From 2011-2012, during its second year,139 the Commission proceeded to discuss and analyze the
testimony and additional information collected during its inaugural year. On November 12, 2011,
the Commission held an all day retreat during which the members discussed the information
accumulated during the first year. The members considered data and testimony submitted to the
Commission, and data and other information available from the Commission’s independent review of
the existing scholarly research and literature on Latinos.
This section of the Report describes the Commission’s fact-gathering process as it evolved during its
first year, and leading to its deliberative process in its second year.140
Regional Public Hearings
In furtherance of its mandate, and as part of its fact finding, the Commission embarked on a series of
public hearings across the country, to identify the most pressing issues facing the United States Latino
Community, and to determine how the ABA could best address these issues.141 The Commission
selected six hearing locations, which provided Commission Members with an opportunity to collect
information on Latinos from different regions of the country, and allowed access to the diverse
national origin groups which constitute the Latino Community in the United States.142 To encourage
broad participation in the hearings, the Commission issued public announcements of the hearings in
the respective regions and solicited requests to submit and present testimony before the Commission.
Electronic submission forms were featured on the Commission’s webpage.
Over the course of the year the Commission received testimony from approximately 80 individuals.
The testimony addressed a range of issues that reflect matters of region-specific concern, as well as
issues of national urgency for the broad Latino Community. The Commission received testimony
on the following topics: housing, foreclosures and homelessness; criminalization of immigrants;
access to the courts; issues impacting Lesbian, Gay, Bisexual, Transgender Latinos; issues facing
disabled Latinos; the legal landscape and its impact on Latinos; voting rights and responsibilities;
Latino youth and the educational pipeline; Latino farmers rights; discrimination against Latinas at
the workplace; legal services access; the DREAM Act; transnational Latino communities, including
the issues affecting Puerto Ricans and Dominicans; criminal consequences of immigration law
and policy; violence against Latinos; domestic violence; health care access, including access for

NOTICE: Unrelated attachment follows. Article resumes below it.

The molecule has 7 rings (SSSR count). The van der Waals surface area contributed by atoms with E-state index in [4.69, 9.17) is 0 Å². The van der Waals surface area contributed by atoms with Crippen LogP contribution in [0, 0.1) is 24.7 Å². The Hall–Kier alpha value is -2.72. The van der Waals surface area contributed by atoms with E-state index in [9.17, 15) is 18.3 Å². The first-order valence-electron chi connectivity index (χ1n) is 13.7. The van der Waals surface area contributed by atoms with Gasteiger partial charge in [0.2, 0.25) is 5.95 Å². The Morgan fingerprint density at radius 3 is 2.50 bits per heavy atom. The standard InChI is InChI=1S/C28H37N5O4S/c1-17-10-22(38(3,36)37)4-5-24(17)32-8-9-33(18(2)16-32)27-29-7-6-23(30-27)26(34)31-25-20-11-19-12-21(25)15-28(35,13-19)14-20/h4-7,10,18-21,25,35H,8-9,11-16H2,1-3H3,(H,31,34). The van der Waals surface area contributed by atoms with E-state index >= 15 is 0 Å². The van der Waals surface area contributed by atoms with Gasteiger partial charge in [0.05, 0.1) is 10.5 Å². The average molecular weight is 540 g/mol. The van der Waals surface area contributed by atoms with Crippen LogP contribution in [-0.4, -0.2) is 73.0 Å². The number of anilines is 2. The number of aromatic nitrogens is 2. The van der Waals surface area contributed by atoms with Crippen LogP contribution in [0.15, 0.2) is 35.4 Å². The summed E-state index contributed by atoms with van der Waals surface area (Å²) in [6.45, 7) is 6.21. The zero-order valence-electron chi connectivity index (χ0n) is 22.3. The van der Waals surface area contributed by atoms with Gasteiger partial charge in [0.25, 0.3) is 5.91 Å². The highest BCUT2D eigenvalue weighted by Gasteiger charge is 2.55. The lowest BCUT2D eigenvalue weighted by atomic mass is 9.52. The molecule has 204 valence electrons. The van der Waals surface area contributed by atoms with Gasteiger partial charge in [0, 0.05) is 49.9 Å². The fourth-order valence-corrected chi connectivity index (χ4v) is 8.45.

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Commission Fact-Gathering & Deliberativw Process continued
Spanish speakers; environmental justice; Latinos in the military; the criminal justice system and
incarceration; Latinos in the media; Latinos in the legal profession. The witnesses and their
testimony topics are presented below, by hearing venue and date.
1. Midwest Hearing—Chicago
The Commission held its first public hearing
in the Midwest, in Chicago, Illinois, at Loyola
University Chicago Law School, on November
12, 2010. The following witnesses testified
before the Commission:
Commission Member Janet Murguia, President
and CEO, National Council of La Raza, testified
on the State of Latinos in the United States.
Honorable Jesse Reyes, Circuit Court of Cook
County, Chancery Division, and Dulce Quintero,
Program Director for La Casa Norte, testified
on the Housing Crisis, Foreclosures and
Homelessness in the Latino Community.
Juan Salgado, President and CEO of Instituto del
Progreso Latino, and Fred Tsao, Policy Director
of the Illinois Coalition for Immigrant and
Refugee Rights, testified on the Criminalization
of Immigrants.
Anita Alvarez, Cook County State’s Attorney,
testified on Access to the Courts.
The Commission also received in person
and written testimony submissions from the
Hispanic National Bar Association (Robert
Maldonado), the Association of Latino Men
for Action (Edwin Emilio Corbin-Gutierrez),
Wisconsin Hispanic Lawyers Association (Adria
D. Maddaleni), Chicago Commission on Human
Relations (Refugio Gonzalez), Access Living
(Renee Luna), Legal Assistance Foundation of
Metropolitan Chicago and Mujeres Latinas en
Accion (Adela Carlin), and the Chicago Housing
Authority (Edie Diaz).
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2. First West Coast Hearing—San Francisco
The Commission held its second public hearing and
first West Coast hearing in San Francisco, California,
at the San Francisco Unified School District, on
January 13, 2011. The following witnesses testified
before the Commission:
Commission Member Thomas Saenz, President and
General Counsel of the Mexican American Legal
Defense and Educational Fund, testified on the
Legal Landscape and its Impact on Latinos in the
Robert Rubin, Director of Litigation, California
Voting Rights Institute, Lawyers Committee for Civil
Rights of the San Francisco Bay Area, testified on
Voting Rights and Responsibilities.
Ruthe Ashley, State Bar of California, and Armando
Castro, Hispanic National Bar Foundation, testified
on Latino Youth and the Educational Pipeline.